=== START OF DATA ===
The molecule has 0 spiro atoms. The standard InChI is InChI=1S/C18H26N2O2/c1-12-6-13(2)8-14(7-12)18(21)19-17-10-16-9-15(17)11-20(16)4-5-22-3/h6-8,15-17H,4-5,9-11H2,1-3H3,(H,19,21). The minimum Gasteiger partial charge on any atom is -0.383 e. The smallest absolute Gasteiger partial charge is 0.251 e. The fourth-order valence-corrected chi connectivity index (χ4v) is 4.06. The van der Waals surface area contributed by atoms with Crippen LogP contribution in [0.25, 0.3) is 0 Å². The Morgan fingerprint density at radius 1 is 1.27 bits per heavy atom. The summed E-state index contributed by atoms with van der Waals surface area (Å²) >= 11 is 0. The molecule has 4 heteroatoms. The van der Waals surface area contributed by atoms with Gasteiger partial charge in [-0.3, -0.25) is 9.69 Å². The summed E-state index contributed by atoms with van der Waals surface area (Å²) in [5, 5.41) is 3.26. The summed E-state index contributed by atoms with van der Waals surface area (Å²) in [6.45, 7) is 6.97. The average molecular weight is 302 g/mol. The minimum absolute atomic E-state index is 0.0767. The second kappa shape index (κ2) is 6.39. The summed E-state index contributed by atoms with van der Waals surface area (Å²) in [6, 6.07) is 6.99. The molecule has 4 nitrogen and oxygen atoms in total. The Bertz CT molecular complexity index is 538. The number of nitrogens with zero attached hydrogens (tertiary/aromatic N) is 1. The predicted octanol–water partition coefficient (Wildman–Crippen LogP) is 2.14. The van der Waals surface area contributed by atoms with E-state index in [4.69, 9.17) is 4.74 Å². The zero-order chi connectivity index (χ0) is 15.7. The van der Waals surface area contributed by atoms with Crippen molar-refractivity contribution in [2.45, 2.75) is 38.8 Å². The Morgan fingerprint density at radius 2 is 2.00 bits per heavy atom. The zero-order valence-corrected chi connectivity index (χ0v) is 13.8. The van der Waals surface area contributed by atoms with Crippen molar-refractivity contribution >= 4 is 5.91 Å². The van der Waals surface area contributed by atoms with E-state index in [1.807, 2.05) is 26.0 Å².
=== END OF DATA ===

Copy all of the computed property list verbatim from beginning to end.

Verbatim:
The molecule has 0 spiro atoms. The standard InChI is InChI=1S/C18H26N2O2/c1-12-6-13(2)8-14(7-12)18(21)19-17-10-16-9-15(17)11-20(16)4-5-22-3/h6-8,15-17H,4-5,9-11H2,1-3H3,(H,19,21). The minimum Gasteiger partial charge on any atom is -0.383 e. The smallest absolute Gasteiger partial charge is 0.251 e. The fourth-order valence-corrected chi connectivity index (χ4v) is 4.06. The van der Waals surface area contributed by atoms with Crippen LogP contribution in [0.25, 0.3) is 0 Å². The Morgan fingerprint density at radius 1 is 1.27 bits per heavy atom. The summed E-state index contributed by atoms with van der Waals surface area (Å²) >= 11 is 0. The molecule has 4 heteroatoms. The van der Waals surface area contributed by atoms with Gasteiger partial charge in [-0.3, -0.25) is 9.69 Å². The summed E-state index contributed by atoms with van der Waals surface area (Å²) in [5, 5.41) is 3.26. The summed E-state index contributed by atoms with van der Waals surface area (Å²) in [6.45, 7) is 6.97. The average molecular weight is 302 g/mol. The minimum absolute atomic E-state index is 0.0767. The second kappa shape index (κ2) is 6.39. The summed E-state index contributed by atoms with van der Waals surface area (Å²) in [6, 6.07) is 6.99. The molecule has 4 nitrogen and oxygen atoms in total. The Bertz CT molecular complexity index is 538. The number of nitrogens with zero attached hydrogens (tertiary/aromatic N) is 1. The predicted octanol–water partition coefficient (Wildman–Crippen LogP) is 2.14. The van der Waals surface area contributed by atoms with E-state index in [4.69, 9.17) is 4.74 Å². The zero-order chi connectivity index (χ0) is 15.7. The van der Waals surface area contributed by atoms with Crippen molar-refractivity contribution in [2.45, 2.75) is 38.8 Å². The Morgan fingerprint density at radius 2 is 2.00 bits per heavy atom. The zero-order valence-corrected chi connectivity index (χ0v) is 13.8. The van der Waals surface area contributed by atoms with Crippen molar-refractivity contribution >= 4 is 5.91 Å². The van der Waals surface area contributed by atoms with E-state index in [1.807, 2.05) is 26.0 Å².